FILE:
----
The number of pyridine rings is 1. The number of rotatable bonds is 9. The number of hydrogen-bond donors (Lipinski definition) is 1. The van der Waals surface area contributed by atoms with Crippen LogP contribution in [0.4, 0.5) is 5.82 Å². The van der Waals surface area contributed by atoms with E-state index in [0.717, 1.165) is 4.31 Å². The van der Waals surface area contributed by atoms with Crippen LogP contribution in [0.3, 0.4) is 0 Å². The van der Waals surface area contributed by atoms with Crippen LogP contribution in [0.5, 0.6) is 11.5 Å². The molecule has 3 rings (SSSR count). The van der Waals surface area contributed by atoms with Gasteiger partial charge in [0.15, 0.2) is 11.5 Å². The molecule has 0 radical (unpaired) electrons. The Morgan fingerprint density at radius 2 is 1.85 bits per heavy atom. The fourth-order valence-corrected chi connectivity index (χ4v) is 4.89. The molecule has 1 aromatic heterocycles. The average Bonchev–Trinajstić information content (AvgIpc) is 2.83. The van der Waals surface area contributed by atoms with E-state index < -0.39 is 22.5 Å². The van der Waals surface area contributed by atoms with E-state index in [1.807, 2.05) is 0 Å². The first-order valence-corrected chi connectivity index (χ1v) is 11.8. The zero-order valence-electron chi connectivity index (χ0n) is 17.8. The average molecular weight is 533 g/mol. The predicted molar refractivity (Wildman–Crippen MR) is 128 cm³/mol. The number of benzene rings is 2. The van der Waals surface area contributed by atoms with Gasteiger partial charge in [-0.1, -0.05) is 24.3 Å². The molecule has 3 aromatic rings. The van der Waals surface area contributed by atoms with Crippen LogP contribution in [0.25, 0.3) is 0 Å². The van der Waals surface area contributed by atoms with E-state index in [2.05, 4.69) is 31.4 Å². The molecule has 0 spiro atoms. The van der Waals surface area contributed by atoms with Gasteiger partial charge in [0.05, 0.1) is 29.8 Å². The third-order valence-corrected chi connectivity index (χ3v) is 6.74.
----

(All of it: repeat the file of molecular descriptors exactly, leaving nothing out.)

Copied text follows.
The number of pyridine rings is 1. The number of rotatable bonds is 9. The number of hydrogen-bond donors (Lipinski definition) is 1. The van der Waals surface area contributed by atoms with Crippen LogP contribution in [0.4, 0.5) is 5.82 Å². The van der Waals surface area contributed by atoms with E-state index in [0.717, 1.165) is 4.31 Å². The van der Waals surface area contributed by atoms with Crippen LogP contribution in [0.3, 0.4) is 0 Å². The van der Waals surface area contributed by atoms with Crippen LogP contribution in [0.5, 0.6) is 11.5 Å². The molecule has 3 rings (SSSR count). The van der Waals surface area contributed by atoms with Gasteiger partial charge in [0.15, 0.2) is 11.5 Å². The molecule has 0 radical (unpaired) electrons. The Morgan fingerprint density at radius 2 is 1.85 bits per heavy atom. The fourth-order valence-corrected chi connectivity index (χ4v) is 4.89. The molecule has 1 aromatic heterocycles. The average Bonchev–Trinajstić information content (AvgIpc) is 2.83. The van der Waals surface area contributed by atoms with E-state index < -0.39 is 22.5 Å². The van der Waals surface area contributed by atoms with E-state index in [1.807, 2.05) is 0 Å². The first-order valence-corrected chi connectivity index (χ1v) is 11.8. The zero-order valence-electron chi connectivity index (χ0n) is 17.8. The average molecular weight is 533 g/mol. The predicted molar refractivity (Wildman–Crippen MR) is 128 cm³/mol. The number of benzene rings is 2. The van der Waals surface area contributed by atoms with Gasteiger partial charge in [-0.1, -0.05) is 24.3 Å². The molecule has 3 aromatic rings. The van der Waals surface area contributed by atoms with Crippen LogP contribution in [0.25, 0.3) is 0 Å². The van der Waals surface area contributed by atoms with E-state index in [2.05, 4.69) is 31.4 Å². The molecule has 0 spiro atoms. The van der Waals surface area contributed by atoms with Gasteiger partial charge in [0.05, 0.1) is 29.8 Å². The third-order valence-corrected chi connectivity index (χ3v) is 6.74.